Friday, April 25, 2008

The Begotten - Final Questions

Okay, so the CSFF tour has moved on, but I want to post quickly on two questions that may arise from the book The Begotten.

First of all, what made this book "speculative"?

The book is set in a historical time (1300's Italy), so it is clearly not science fiction. It is not really a fanatsy. Why did it end up in a book tour for speculative fiction? Well, it might be a little of a reach for the core audience for a focus of Christian sci-fi and fantasy. However, it focuses on alternative history with a mix of supernatural power and "speculation" on what would happen if certain letters of Paul, containing prophecies, was found at some time that led to the plot of the book. In my opinion, that premise is enough to support highlighting it during the CSFF tour. Plus, it was a very well written and enjoyable book, so what is the harm in promoting such a product when it is pretty close to the intention of the tour?

The other question is, isn't the idea of a "lost" book of Scripture dangerous territory?

Yes, this premise is dangerous territory. If it was done by someone without respect for the Bible and Christian tradition, it would most likely be a book that I could not support and recommend. Again, a comparison to DaVinci Code comes to mind. Lisa Bergren clearly holds to ideas that show her deep love for Jesus and the gospel message. The book has a rich spiritual message (that doesn't come across preachy), and it overall is a vehicle that combines truth and entertainment in a good way.

Now, there was some liberty with how her characters responded to the lost Corinthian level, and they probably acted a little too out of character for the time frame. They sounded like modern day Pentecostals a lot of the time, not like Roman Catholics confronted with strange new teaching that would be heretical. I think the answer to this will come in the conclusion of the series, but this could be a critique of the first book.

Fiction in general is only a "what if" that happens in the author's mind. Intertwining fiction and the Bible can be a tricky issue. Randy Ingermanson has two novels about time travel that deal with the apostles. Anne Rice is writing a series based off of Jesus' childhood, in areas of history that we have no record for, at least Biblically. One commenter suggested that it made the premise of the book a little harder to handle since Bergren used Paul. However, it also gives the premise more legitimacy since Paul did actually make extra correspondence to Corinth that we don't have in the Bible.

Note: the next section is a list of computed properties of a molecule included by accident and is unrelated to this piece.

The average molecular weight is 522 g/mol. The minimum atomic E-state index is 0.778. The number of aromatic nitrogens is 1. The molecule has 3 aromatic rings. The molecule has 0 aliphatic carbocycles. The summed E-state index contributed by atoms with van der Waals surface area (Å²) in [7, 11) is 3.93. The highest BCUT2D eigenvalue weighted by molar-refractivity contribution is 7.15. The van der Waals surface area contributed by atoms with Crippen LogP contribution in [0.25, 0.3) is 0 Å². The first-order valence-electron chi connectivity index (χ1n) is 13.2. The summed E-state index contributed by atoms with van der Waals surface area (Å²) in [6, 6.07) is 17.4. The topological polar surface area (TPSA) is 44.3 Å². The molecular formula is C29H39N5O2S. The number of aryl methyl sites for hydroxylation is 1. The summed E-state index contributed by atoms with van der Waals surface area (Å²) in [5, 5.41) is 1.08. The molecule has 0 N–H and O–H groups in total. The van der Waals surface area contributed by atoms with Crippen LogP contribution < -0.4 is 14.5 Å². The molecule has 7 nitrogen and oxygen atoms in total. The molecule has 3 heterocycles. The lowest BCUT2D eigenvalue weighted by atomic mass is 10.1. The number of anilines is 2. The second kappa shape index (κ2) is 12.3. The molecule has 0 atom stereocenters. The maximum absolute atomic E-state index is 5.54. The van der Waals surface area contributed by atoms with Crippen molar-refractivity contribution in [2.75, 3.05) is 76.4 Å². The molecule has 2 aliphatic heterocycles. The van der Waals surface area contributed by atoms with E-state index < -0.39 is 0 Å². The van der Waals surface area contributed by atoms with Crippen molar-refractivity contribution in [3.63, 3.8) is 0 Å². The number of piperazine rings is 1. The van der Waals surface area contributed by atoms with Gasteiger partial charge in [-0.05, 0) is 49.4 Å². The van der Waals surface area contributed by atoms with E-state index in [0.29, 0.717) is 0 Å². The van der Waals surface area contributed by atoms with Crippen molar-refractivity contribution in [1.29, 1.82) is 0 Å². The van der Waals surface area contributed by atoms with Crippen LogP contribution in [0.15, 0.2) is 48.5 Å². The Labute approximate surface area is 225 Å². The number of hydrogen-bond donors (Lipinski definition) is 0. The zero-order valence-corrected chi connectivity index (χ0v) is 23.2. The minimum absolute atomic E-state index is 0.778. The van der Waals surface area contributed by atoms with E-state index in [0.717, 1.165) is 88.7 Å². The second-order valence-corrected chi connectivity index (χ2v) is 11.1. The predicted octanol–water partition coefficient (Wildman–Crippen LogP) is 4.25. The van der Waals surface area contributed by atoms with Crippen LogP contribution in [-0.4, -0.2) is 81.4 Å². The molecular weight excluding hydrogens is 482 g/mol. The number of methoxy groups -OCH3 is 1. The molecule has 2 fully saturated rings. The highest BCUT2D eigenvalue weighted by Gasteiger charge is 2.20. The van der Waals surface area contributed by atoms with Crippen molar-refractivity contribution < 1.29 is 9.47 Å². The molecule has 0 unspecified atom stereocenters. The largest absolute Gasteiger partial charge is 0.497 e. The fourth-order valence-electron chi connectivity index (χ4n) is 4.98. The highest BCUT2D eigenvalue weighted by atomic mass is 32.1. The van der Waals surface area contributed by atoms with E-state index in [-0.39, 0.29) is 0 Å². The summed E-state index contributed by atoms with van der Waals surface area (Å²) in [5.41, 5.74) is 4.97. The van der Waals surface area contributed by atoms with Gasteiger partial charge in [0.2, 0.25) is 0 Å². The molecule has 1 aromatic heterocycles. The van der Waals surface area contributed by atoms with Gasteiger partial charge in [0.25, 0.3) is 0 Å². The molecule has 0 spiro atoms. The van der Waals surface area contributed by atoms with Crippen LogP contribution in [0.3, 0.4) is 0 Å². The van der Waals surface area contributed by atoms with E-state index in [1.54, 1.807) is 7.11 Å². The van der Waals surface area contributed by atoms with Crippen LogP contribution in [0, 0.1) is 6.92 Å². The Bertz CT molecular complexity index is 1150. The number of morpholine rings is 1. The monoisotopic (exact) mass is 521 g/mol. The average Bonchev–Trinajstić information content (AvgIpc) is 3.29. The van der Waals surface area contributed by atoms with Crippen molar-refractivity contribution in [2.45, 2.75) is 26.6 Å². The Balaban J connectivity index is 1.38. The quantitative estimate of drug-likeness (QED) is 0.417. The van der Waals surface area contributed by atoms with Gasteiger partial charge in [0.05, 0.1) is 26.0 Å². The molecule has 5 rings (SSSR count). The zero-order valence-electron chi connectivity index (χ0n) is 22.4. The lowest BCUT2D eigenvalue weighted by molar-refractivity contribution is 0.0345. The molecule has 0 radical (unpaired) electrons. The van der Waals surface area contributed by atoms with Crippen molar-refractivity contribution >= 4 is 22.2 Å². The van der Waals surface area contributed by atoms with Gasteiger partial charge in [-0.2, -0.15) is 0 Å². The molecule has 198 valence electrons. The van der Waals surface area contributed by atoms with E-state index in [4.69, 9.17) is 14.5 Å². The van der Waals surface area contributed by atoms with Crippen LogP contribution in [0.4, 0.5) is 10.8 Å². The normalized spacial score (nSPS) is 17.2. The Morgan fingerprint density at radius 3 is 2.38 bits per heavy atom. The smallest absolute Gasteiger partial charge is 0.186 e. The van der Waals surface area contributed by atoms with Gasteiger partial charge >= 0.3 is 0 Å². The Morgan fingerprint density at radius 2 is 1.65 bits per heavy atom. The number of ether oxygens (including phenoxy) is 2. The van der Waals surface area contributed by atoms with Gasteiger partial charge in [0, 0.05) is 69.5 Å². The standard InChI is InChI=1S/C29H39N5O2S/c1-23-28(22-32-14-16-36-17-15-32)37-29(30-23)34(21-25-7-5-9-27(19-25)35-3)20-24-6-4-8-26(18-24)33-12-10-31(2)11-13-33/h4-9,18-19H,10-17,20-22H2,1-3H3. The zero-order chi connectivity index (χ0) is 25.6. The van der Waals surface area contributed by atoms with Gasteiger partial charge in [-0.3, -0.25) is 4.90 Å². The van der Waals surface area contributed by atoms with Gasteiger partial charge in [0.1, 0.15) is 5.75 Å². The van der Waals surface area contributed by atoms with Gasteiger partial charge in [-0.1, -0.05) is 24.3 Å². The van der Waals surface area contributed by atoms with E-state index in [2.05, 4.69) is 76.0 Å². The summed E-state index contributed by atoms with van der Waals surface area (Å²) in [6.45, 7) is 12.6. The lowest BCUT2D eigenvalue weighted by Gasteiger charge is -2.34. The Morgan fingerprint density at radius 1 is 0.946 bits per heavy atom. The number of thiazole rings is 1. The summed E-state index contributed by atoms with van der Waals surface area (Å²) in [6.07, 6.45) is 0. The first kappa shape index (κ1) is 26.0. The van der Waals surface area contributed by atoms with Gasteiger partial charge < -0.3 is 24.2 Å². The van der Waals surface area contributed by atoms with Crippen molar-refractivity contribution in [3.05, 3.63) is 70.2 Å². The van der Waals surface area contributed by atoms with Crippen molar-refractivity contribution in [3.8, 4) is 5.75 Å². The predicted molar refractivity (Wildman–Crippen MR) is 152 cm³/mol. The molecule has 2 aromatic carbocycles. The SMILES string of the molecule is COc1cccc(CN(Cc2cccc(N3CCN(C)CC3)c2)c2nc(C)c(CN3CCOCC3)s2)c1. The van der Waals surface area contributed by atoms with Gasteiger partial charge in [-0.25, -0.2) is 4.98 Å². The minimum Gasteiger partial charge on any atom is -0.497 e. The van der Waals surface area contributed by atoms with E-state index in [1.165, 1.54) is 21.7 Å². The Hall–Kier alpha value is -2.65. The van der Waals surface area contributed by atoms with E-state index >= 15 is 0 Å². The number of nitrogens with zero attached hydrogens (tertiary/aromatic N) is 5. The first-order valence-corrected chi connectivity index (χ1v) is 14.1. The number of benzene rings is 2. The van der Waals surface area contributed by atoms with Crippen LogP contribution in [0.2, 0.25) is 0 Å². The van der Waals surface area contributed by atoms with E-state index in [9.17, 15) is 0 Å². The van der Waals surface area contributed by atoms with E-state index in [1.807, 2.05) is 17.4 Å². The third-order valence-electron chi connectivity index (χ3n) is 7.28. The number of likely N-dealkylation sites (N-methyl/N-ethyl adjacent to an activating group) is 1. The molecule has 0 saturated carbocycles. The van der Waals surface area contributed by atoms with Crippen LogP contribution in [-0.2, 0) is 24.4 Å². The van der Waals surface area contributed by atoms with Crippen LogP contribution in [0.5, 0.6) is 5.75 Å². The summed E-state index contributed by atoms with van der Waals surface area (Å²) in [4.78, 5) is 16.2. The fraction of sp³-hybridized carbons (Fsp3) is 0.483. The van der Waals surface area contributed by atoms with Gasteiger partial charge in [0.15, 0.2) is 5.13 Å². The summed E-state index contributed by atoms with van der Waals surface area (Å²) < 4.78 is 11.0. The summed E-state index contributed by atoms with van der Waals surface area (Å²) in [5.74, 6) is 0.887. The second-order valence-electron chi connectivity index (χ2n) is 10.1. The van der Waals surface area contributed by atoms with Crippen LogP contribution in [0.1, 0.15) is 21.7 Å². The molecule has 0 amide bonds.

Ultimately, I think Lisa did well in her book, and it must come down to that this is fiction, and not Bible study or teaching. We have to use discernment in ANY book we read, even if it is from a respected scholar, and whether it is fiction or non-fiction. Fiction is meant to be false, yet it can be an avenue for us to examine issues in the hypothetical. Fiction is above all creative, art, and entertainment, so we have to hold to that as a baseline regarding any book.

1 comment:

  1. Thanks for your kind mention of my novels on Christ the Lord. ---- And I enjoyed your comments on fiction in general. My vocation is to write realistic novels that are about Our Blessed Lord as both Human and Divine, and to keep the probable reality within the truth of Matthew, Mark, Luke and John. I believe this is not only valid but imperative for me now as a Christian. In my childhood, we had those big novels, The Robe, Ben Hur, Quo Vadis. We need a new Christian realism I think for this generation, and I'm trying to provide my take on it. Again, Thanks, Anne.